Q&A: Should I Join My Colleagues for After-Work Drinks?

I’ve been working in this company for nearly half a year, and recently a group of colleagues from another department invited me to join them for dinner and drinks after work. Since I don’t interact much with them at work, this would be a good chance for me to get to know them better but I’m worried if they have any ulterior motives. Should I accept?

Having a drink with your colleagues is a great way to blow off steam, especially after a hard day of work. The informal setting of the pub or bar, not to mention the alcohol, can do wonders in breaking down interpersonal barriers and making the atmosphere a relaxed and friendly one.

Since you’re still relatively new to the company and your colleagues have already taken the initiative by inviting you, why not join them if you don’t have any plans for the evening?

Good Networking Opportunity
It’s always good to familiarise yourself with your co-workers, even if you rarely bump into them. You never know when you might need their personal or professional aid in the future, so take the chance to establish a good rapport with them.

Chatting with them can help grant some insight into the company’s work culture and habits. Who knows, you may even pick up some useful advice and opportunities along the way!

But keep in mind that no matter how informal the setting seems, you’re still in the company of people who are essentially still acquaintances. Getting wasted when you’re out with them is definitely not acceptable behaviour, and exercising self-control is crucial lest you tarnish your professional image amongst your colleagues.

Know Your Limits
You’re there to let your hair down, but that doesn’t mean you should be gulping down shots Coyote Ugly-style. Set a limit and stick to it. Getting something to eat before you drink and nursing a single drink slowly as you chat with your colleagues can also help prevent you from getting too drunk.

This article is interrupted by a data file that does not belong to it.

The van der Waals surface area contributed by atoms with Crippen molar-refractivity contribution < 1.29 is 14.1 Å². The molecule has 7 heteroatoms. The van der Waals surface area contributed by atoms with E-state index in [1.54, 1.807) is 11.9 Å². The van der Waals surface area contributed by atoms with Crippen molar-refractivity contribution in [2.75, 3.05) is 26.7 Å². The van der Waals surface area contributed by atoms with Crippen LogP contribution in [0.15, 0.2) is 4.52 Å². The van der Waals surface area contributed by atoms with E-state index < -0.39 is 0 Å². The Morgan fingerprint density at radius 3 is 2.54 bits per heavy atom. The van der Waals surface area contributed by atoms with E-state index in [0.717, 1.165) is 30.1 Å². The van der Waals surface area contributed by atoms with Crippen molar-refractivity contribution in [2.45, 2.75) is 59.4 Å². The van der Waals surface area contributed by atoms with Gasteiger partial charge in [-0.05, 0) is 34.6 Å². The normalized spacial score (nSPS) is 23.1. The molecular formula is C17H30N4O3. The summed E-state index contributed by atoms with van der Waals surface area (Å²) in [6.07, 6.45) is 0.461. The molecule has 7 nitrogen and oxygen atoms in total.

Remember, your main priority there is to socialise, not drown your sorrows. Once in a while, try getting up and walking around. If you can’t walk steadily, it’s a sign that you’re fast approaching the edge of your sobriety and you’ve got to ease off.

Don’t Shoot Your Mouth Off
The more alcohol you imbibe, the looser your tongue becomes, so be mindful of what you say. Ignore the temptation to complain incessantly about your job, and try to keep the conversation topic safe – better to be boring than to be a boor. Remember, any nonsense you spout may eventually get to your boss’s ears via the office grapevine and compromise your position.

Instead, take the chance to truly get to know colleagues you’d rarely socialise with otherwise – you may find a kindred spirit or even a romantic spark or two, but that’s another story altogether.

All in all, there is nothing wrong with hanging out with colleagues for a drink after office hours, but always remember that you are being scrutinised, so keep your wits about you even as you’re having a good time!

Would you go drinking with your colleagues after work? Share with us in the comment box below!

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